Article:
Real wrestling on the ropes
By Larry Ryan
Last Tuesday was a mixed bag for grapplers.
In Glasgow, durable Swiss lionheart Stephan Lichtsteiner produced a textbook sequence of holds and throws to defend the Juventus six-yard box. But the showcase cut little ice in his homeland. At a meeting in Lausanne, the IOC signalled its intention to axe all Olympic wrestling after the Rio Games.
We mustn’t forget the winners. Undoubtedly, sport lovers everywhere let out a whistle of sheer relief at word that modern pentathlon was safe and street kids from Bangalore to Bogota duly grabbed their pistols, swords and ponies and ran to the pool, now the dream of 2020 was still alive.
But in the strongholds of strong-holding from Tehran to Texas to Toyohashi, there was dismay and anger and sweaty Spandex one-pieces left to ferment in disappointed gear bags.
The pinnacle of a sport had been cut off and the wrestling community will need to twist some arms fast to wriggle out of this chokehold.
Now that the prospects for men who pretend to wrestle were never better, isn’t it a poignant sign of the times that the outlook is bleak for exponents of the real thing? The modern rise of the shaper continues unchecked.
Unfortunately, the real thing is a hard enough sell in the parts of Europe where the Olympic kingmakers conduct most of their business.
Perhaps the sport’s marquee name in London last August was American Jordan Burroughs, who took gold in the freestyle 74kg class. A clean-cut, boastful but charismatic chap, Burroughs was the man wrestling hoped could take the sport out of high school gyms and into the foyers of blue-chip sponsors.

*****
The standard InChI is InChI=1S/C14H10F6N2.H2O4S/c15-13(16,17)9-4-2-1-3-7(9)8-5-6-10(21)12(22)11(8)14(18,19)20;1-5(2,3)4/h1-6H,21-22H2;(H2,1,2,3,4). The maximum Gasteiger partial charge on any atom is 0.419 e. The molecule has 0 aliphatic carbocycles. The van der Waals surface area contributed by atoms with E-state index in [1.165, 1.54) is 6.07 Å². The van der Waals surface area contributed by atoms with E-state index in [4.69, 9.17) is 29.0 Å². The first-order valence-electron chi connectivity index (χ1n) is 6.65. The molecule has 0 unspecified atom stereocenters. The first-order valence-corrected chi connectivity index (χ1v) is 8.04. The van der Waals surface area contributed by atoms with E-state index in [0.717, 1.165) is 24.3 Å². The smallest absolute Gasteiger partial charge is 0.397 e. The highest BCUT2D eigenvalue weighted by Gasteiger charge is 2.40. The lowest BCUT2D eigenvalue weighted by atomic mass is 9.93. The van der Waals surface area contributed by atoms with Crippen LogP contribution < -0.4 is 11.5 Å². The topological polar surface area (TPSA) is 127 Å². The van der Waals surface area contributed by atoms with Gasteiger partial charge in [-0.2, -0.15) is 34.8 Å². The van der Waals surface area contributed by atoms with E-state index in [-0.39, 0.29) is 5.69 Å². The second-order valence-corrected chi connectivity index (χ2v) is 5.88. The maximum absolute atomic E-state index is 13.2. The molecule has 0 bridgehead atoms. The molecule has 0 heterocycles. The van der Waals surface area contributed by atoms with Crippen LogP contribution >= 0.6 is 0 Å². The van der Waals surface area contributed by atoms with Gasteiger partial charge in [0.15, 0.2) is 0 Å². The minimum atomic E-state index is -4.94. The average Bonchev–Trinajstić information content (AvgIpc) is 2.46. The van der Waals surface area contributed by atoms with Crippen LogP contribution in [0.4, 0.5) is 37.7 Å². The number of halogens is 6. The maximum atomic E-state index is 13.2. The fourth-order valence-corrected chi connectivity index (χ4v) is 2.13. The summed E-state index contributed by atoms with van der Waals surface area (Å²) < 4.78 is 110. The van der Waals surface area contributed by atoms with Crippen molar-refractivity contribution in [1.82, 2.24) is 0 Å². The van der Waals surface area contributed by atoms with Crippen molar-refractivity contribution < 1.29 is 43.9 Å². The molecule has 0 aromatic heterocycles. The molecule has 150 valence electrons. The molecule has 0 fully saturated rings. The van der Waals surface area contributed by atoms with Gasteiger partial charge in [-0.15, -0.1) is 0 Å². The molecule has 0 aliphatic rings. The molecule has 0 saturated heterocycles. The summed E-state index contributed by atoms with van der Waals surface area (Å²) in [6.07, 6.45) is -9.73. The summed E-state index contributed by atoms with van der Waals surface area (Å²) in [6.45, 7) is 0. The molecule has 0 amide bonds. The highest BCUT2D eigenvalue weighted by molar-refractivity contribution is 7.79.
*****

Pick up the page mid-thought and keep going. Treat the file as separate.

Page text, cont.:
“Poker is on ESPN more than wrestling,” he complained. “I want to be the star that people can look up to.”
Yet the demands of the craft make it difficult for anyone to deliver glamour. The photograph on the front of Jordan’s website finds him performing some kind of reverse Heimlich on a hirsute, distressed Canadian, nose embedded in the secrets of his foe’s backside, both men’s brows understandably creased.
In his triumphant gold medal bout at the ExCeL Arena, the moment when Jordan went 1-0 up is a hideous amalgam of power, grace and indignity. After several minutes of exploratory pawing, Jordan drops low to his knees in what, seemingly, is his signature move, before he shoots forward like a demented cat, grabs a big Iranian by both thighs and capsizes him. There is still mounting and subduing to be attended to before the point is conceded.
You couldn’t call it a handy point.
While football’s wrestling bouts are refereed haphazardly, what’s notable too is the thoroughness of officials on the mat. Despite dressing its protagonists in what are, essentially, supplementary birthday suits, with no evident storage areas, each man is frisked thoroughly before the off, presumably for weapons.
No cheap shots, then. But talking to Irish wrestling chief Michael McCauley, it’s clear the whole sport was blindsided by this week’s call.
Michael heard about it on the radio and is certain the world governing body had grown complacent about its Olympic place and had leaned too heavily on the crutch of ancient history, refusing to modernise the sport and package it more attractively for a TV audience.
But perhaps, as importantly, the wrestlers didn’t lobby decision-makers as eagerly as some of its competing sports managed. The modern pentathlon vice-president, for example, is Juan Antonio Samaranch Jr, son of former IOC chief Juan Sr. The Samaranchs would be good men to schmooze.
And that is what will be needed now. While the wrestlers on the ground starve on rations of skimmed milk and egg white, the people securing their futures will have to dine heartily at many top tables before a final decision is made later this year.
So many things, from Jordan Burroughs’ chances of making ESPN to college scholarship funding to national pride in the old Soviet bloc depends on it.
The sport simply can’t afford to submit.
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